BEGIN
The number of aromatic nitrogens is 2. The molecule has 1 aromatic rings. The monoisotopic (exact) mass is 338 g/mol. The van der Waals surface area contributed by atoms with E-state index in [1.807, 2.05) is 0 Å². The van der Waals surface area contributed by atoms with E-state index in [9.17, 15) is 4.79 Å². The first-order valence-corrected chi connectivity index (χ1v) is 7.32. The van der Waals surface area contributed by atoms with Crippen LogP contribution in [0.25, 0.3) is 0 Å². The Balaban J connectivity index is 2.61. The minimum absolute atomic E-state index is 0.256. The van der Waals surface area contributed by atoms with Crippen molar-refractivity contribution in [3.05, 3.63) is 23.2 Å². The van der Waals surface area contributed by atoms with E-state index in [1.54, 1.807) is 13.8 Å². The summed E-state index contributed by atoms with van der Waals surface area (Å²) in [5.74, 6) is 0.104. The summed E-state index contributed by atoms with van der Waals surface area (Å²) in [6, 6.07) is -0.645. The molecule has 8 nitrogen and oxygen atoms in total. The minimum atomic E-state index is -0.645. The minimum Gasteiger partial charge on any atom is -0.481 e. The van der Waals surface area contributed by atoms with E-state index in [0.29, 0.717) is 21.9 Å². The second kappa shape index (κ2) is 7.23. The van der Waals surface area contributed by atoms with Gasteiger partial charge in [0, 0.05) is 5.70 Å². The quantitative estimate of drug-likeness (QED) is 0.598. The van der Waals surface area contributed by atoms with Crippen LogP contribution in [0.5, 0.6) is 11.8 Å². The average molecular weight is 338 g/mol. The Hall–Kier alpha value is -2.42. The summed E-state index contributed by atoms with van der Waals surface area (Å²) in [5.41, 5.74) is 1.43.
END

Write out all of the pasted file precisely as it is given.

The number of aromatic nitrogens is 2. The molecule has 1 aromatic rings. The monoisotopic (exact) mass is 338 g/mol. The van der Waals surface area contributed by atoms with E-state index in [1.807, 2.05) is 0 Å². The van der Waals surface area contributed by atoms with E-state index in [9.17, 15) is 4.79 Å². The first-order valence-corrected chi connectivity index (χ1v) is 7.32. The van der Waals surface area contributed by atoms with Crippen LogP contribution in [0.25, 0.3) is 0 Å². The Balaban J connectivity index is 2.61. The minimum absolute atomic E-state index is 0.256. The van der Waals surface area contributed by atoms with Crippen molar-refractivity contribution in [3.05, 3.63) is 23.2 Å². The van der Waals surface area contributed by atoms with E-state index in [1.54, 1.807) is 13.8 Å². The summed E-state index contributed by atoms with van der Waals surface area (Å²) in [5.74, 6) is 0.104. The summed E-state index contributed by atoms with van der Waals surface area (Å²) in [6, 6.07) is -0.645. The molecule has 8 nitrogen and oxygen atoms in total. The minimum atomic E-state index is -0.645. The minimum Gasteiger partial charge on any atom is -0.481 e. The van der Waals surface area contributed by atoms with E-state index in [0.29, 0.717) is 21.9 Å². The second kappa shape index (κ2) is 7.23. The van der Waals surface area contributed by atoms with Gasteiger partial charge in [0, 0.05) is 5.70 Å². The quantitative estimate of drug-likeness (QED) is 0.598. The van der Waals surface area contributed by atoms with Crippen LogP contribution in [0.5, 0.6) is 11.8 Å². The average molecular weight is 338 g/mol. The Hall–Kier alpha value is -2.42. The summed E-state index contributed by atoms with van der Waals surface area (Å²) in [5.41, 5.74) is 1.43.